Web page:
I've been pretty unhappy with the name of my blog. It worked at the beginning but it seems like all respectable blogs have some catchy name. So, I think I've found a word that describes me fairly well and is catchy (at least I think so). As you can see, I've come to: DIVERGENCE. What does it mean? 1. The act of diverging. Don't you love dictionaries? I love how they define a word with a word that needs defining itself. 2. difference or disparity: a difference between two or more things such as opinions or attitudes 3. failure to conform or match: deviation from something such as a typical pattern or expressed wish 4. moving apart: the process of separating or moving apart to follow different paths or different courses I find that as I continue to learn and grow older, things that I believed strongly in the past have been challenged and replaced by new thoughts, ideas, and beliefs. Don't hold anything I write against me because I might have changed my mind by the next day. I also probably believe contradictory things that any logician would expose. Also, I like to explore different topics and ideas without worrying what I might come to. So, I think it describes me and my blog and I hope you like it.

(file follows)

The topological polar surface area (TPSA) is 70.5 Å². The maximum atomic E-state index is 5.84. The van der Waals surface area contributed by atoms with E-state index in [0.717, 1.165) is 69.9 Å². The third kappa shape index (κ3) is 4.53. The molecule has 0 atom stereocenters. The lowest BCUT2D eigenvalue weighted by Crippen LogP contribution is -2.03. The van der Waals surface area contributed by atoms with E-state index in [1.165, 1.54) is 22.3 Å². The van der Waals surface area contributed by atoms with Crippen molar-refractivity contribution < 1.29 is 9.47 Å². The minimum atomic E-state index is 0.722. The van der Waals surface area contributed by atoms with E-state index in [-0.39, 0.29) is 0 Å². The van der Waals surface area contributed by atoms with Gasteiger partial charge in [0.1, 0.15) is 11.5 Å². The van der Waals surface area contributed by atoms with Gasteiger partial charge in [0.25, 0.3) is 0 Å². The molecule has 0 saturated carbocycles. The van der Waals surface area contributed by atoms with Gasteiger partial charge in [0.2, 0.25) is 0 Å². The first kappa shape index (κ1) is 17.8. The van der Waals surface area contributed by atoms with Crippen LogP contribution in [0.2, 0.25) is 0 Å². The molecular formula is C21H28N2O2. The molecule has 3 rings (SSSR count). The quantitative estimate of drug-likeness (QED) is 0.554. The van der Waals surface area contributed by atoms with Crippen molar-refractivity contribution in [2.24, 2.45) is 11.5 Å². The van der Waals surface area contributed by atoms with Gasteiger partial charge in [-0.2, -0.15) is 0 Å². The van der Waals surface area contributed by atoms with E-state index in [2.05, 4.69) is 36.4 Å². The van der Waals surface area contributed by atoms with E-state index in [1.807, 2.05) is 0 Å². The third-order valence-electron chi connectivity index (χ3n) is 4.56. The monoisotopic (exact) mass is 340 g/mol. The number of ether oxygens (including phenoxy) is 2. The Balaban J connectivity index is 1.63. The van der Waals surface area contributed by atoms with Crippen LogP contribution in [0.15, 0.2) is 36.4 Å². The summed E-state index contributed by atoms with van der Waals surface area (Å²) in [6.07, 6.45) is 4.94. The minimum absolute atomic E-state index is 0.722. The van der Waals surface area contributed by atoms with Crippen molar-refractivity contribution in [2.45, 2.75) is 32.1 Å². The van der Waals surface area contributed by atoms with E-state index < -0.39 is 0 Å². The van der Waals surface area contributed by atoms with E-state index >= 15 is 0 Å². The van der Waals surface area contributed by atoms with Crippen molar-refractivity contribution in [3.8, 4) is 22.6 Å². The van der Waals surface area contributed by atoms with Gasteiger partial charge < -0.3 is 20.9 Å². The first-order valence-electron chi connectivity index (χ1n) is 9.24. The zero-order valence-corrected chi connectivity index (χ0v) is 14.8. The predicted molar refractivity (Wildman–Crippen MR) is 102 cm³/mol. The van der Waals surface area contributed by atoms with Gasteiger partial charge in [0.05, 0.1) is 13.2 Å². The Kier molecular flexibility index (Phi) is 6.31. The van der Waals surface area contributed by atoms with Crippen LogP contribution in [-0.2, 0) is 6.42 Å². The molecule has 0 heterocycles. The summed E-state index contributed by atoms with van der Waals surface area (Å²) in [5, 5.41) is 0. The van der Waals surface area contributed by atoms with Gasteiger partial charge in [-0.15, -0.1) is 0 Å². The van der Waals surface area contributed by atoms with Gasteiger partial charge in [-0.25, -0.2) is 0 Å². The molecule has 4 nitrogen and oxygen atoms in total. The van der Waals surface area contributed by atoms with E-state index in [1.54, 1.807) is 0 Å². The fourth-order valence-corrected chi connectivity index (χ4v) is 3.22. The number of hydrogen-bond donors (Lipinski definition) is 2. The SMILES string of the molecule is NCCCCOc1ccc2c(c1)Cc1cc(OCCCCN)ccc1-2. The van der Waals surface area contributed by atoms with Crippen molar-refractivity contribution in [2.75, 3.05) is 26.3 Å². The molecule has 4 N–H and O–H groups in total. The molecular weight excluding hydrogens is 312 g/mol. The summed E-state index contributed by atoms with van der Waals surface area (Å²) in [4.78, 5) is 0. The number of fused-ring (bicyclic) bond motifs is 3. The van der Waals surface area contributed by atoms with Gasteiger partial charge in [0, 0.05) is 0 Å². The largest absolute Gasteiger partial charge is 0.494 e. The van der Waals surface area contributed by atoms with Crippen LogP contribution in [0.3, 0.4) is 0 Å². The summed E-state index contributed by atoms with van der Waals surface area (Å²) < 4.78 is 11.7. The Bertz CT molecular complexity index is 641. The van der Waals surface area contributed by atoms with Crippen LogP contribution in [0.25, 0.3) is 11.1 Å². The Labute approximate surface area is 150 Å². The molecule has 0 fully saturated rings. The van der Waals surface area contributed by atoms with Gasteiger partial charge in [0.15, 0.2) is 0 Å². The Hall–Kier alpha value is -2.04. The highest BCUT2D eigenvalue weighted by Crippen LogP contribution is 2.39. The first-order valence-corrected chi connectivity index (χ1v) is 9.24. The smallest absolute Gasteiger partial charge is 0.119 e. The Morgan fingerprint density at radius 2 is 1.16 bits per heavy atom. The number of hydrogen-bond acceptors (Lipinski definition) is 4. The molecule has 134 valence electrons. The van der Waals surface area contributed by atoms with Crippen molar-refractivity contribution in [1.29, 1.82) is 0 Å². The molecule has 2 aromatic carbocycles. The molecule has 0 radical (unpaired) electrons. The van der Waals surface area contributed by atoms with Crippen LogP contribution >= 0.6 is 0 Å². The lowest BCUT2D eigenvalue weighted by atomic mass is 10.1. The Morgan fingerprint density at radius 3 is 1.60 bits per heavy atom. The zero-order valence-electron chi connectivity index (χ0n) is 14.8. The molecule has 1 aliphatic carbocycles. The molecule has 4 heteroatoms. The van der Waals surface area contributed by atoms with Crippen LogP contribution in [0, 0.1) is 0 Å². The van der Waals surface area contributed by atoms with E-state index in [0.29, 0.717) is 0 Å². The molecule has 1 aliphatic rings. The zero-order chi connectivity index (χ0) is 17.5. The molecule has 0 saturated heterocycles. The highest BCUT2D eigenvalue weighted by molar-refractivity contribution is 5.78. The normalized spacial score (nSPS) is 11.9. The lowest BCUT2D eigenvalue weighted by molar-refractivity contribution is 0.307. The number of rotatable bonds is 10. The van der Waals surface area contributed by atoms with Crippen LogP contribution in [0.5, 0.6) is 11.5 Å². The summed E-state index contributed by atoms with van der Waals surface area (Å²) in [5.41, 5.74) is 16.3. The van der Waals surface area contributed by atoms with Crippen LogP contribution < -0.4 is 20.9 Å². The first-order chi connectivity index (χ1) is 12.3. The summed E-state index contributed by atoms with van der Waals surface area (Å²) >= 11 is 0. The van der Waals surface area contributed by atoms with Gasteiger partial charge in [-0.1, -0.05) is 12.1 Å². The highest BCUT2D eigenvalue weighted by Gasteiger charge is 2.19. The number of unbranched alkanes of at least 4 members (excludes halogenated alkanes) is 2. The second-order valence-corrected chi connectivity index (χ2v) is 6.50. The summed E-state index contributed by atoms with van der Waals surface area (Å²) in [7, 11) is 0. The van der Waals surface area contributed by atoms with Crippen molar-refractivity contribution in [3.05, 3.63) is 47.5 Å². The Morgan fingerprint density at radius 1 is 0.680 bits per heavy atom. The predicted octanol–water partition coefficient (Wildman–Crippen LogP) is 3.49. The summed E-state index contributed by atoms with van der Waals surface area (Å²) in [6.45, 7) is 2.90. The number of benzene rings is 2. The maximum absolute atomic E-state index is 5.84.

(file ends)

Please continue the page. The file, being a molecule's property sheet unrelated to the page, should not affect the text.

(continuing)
At the first chance possible we took Luke (10) and Zeke (7) to get vaccinated against COVID-19. There are four reasons we made this choice that I hope might encourage other parents to do the same. First, we trust the science and data that has undeniably shown that vaccinations work. They reduce the risk of contracting COVID-19 and even if you have a breakthrough case, the chance of hospitalization or even death are drastically reduced. You can see the overwhelming data from California here: https://covid19.ca.gov/state-dashboard/#postvax-status Without question, we have trusted our doctors and the regular immunization schedule for school. We get a flu shot every year. We give our kids Tylenol or Ibuprofen when they're sick. They’ve taken antibiotics as prescribed. We aren’t going to stop trusting our doctors now. Second, we’re doing it to protect their grandparents and other adults with risk factors. While the risk of serious complications for them is quite low, it is high for t